Taken together, these arresting images by the artist Otto Dix (1891–1969) and the photographer August Sander (1876–1964) powerfully convey the changing nature of German society and politics from the First World War through to the Nazi era, one of the most dramatic periods of modern history.
The violence and brutality of the war was represented by Dix from personal experience without illusion or glorification, conveying the suffering of the front-line troops with enormous power and pathos. The bitterness of Germany’s defeat in 1918 was compounded by economic collapse, as hyperinflation destroyed jobs and savings, driving some to suicide (2,000 Marks in 1923 would have been worth almost nothing).
From 1919 to 1923 the new Weimar Republic, brought to power by the revolution and the enforced abdication of the Kaiser, was racked by political violence, as street fighters on the right and the left erected barricades and attempted to take control by force.
The insecurity of Weimar culture and the sense that old taboos had broken down prompted artists to turn their attention to the outcasts of society, to murderers and their victims, to prostitutes and the brothels where they worked. The urban milieu that Dix portrayed was only part of Weimar society, however, even if it was the part best remembered nowadays.
August Sander’s photographs of scenes and people in the rural world are a reminder that huge swathes of Germany had hardly anything to do with the hustle and bustle of Berlin or the grimy, smoke-polluted valleys of the industrial Ruhr. Living in a largely traditional social environment, partaking in simple pleasures such as travelling circuses, peasants and farm workers understood little of the raucous cultural life of the city, and what they did understand, they treated with resentment and disapproval.
Farmers suffered badly from an agricultural depression that continued throughout the 1920s and became markedly worse with the world economic crisis that began with the Wall Street crash in 1929. By 1932, more than a third of the German workforce, above all in industry and banking, was unemployed.
While the rural communities in Protestant areas at least turned to the rising force of the Nazis, it was mainly the middle classes who deserted their previously liberal and conservative politics to vote for Hitler in the early 1930s. The calm and seemingly untroubled bourgeois characters photographed by Sander became deeply anxious in the face of the seemingly inexorable rise of the Communist Party, which gathered the support of millions of unemployed workers and gained 100 seats in the Reichstag, the national legislature, in November 1932.
With unorganised workers, new voters and women embracing the Nazi cause as well, Hitler’s movement was the largest party by this stage, and in January 1933 he was appointed head of a coalition government whose declared policy was to overthrow the democratic institutions of the Weimar Republic.
Within six months the Nazis had eliminated all the other parties by a mixture of pseudo-legal decrees and mass storm trooper violence on the streets. All through their self-proclaimed ‘Third Reich’ opponents were arrested and incarcerated as political prisoners in Germany’s state penitentiaries. As well as Jewish and disabled people, gypsies and homosexuals became victims of persecution as the regime arrested them and put them into concentration camps. The mentally ill and hereditarily disabled were forcibly sterilised and then, during the war, put to death.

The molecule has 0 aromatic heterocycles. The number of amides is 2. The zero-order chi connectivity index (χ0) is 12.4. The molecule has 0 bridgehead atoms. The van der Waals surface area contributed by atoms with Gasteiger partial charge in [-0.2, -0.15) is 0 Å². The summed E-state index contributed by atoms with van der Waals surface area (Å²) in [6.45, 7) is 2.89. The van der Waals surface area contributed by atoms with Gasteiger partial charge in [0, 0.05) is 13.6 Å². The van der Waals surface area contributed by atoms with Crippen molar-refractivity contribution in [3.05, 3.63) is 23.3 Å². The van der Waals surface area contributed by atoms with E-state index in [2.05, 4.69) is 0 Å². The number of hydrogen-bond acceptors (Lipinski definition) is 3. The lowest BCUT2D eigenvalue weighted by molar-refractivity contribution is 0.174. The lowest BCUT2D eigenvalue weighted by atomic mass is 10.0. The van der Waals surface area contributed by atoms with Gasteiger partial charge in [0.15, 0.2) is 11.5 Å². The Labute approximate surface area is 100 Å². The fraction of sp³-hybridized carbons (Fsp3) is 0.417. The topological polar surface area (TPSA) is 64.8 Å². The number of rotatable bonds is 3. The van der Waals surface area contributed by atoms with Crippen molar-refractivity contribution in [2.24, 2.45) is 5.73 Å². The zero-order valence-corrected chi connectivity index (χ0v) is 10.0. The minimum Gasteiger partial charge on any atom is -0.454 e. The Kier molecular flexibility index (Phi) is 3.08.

Artists such as Otto Dix, condemned for his critical representation of the violence and suffering of war, or Raoul Hausmann, a radical exponent of the dada movement in the 1920s, were denounced as ‘degenerate’. Theatre criticism was banned because with all plays now sanctioned by the regime, it would have been tantamount to criticism of the Nazis. Beggars and travelling entertainers were cleared off the streets; circuses, most of them run by Jewish families, were brought under Nazi control and purged.
The Third Reich aimed to return to Germany the territories taken away by the peace settlement of 1918–19 and then launch a war of conquest that would subjugate Europe to the Nazi yoke. Sander’s later photographs reflect the increasing militarisation of society. The Nazis conscripted millions of foreign workers to keep the munitions factories going and bring in the harvest.
With 500,000 or more civilians killed in Allied bombing raids, and over five million German soldiers killed in the fighting, a number of the people photographed by Sander or depicted by Dix were unlikely to have survived beyond the end of the war.
Richard J Evans is Regius Professor Emeritus of History at the University of Cambridge and author of The Coming of the Third Reich, published by Penguin Books.
Portraying a Nation: Germany 1919–1933, Tate Liverpool, 23 June – 15 October, comprises two exhibitions: Otto Dix: The Evil Eye, curated by Dr Susanne Meyer-Büser, Kunstammlung Nordrhein-Westfalen, Düsseldorf, Francesco Manacorda, Artistic Director, and Lauren Barnes, Assistant Curator, Tate Liverpool; and ARTIST ROOMS: August Sander, curated by Francesco Manacorda and Lauren Barnes, with the co-operation of ARTIST ROOMS and the German Historical Institute.